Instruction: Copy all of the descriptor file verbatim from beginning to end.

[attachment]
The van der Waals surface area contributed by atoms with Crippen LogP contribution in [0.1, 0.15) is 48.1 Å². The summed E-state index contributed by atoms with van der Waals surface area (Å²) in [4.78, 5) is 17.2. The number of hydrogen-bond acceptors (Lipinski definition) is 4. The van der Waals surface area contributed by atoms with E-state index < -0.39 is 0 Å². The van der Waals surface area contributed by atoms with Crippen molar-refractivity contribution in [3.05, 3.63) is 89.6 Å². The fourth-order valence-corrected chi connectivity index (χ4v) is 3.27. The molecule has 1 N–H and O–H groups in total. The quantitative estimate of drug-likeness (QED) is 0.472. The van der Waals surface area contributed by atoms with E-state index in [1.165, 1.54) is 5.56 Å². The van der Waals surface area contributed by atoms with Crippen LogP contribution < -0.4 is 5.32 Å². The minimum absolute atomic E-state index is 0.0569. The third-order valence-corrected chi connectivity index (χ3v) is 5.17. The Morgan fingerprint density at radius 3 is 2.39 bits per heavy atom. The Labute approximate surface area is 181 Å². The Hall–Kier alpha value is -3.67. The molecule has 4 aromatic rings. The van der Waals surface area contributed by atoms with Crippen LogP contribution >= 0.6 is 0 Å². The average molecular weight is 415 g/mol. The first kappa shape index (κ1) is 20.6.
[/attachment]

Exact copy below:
The van der Waals surface area contributed by atoms with Crippen LogP contribution in [0.1, 0.15) is 48.1 Å². The summed E-state index contributed by atoms with van der Waals surface area (Å²) in [4.78, 5) is 17.2. The number of hydrogen-bond acceptors (Lipinski definition) is 4. The van der Waals surface area contributed by atoms with E-state index < -0.39 is 0 Å². The van der Waals surface area contributed by atoms with Crippen molar-refractivity contribution in [3.05, 3.63) is 89.6 Å². The fourth-order valence-corrected chi connectivity index (χ4v) is 3.27. The molecule has 1 N–H and O–H groups in total. The quantitative estimate of drug-likeness (QED) is 0.472. The van der Waals surface area contributed by atoms with E-state index in [1.165, 1.54) is 5.56 Å². The van der Waals surface area contributed by atoms with Crippen LogP contribution < -0.4 is 5.32 Å². The minimum absolute atomic E-state index is 0.0569. The third-order valence-corrected chi connectivity index (χ3v) is 5.17. The Morgan fingerprint density at radius 3 is 2.39 bits per heavy atom. The Labute approximate surface area is 181 Å². The Hall–Kier alpha value is -3.67. The molecule has 4 aromatic rings. The van der Waals surface area contributed by atoms with Crippen LogP contribution >= 0.6 is 0 Å². The average molecular weight is 415 g/mol. The first kappa shape index (κ1) is 20.6.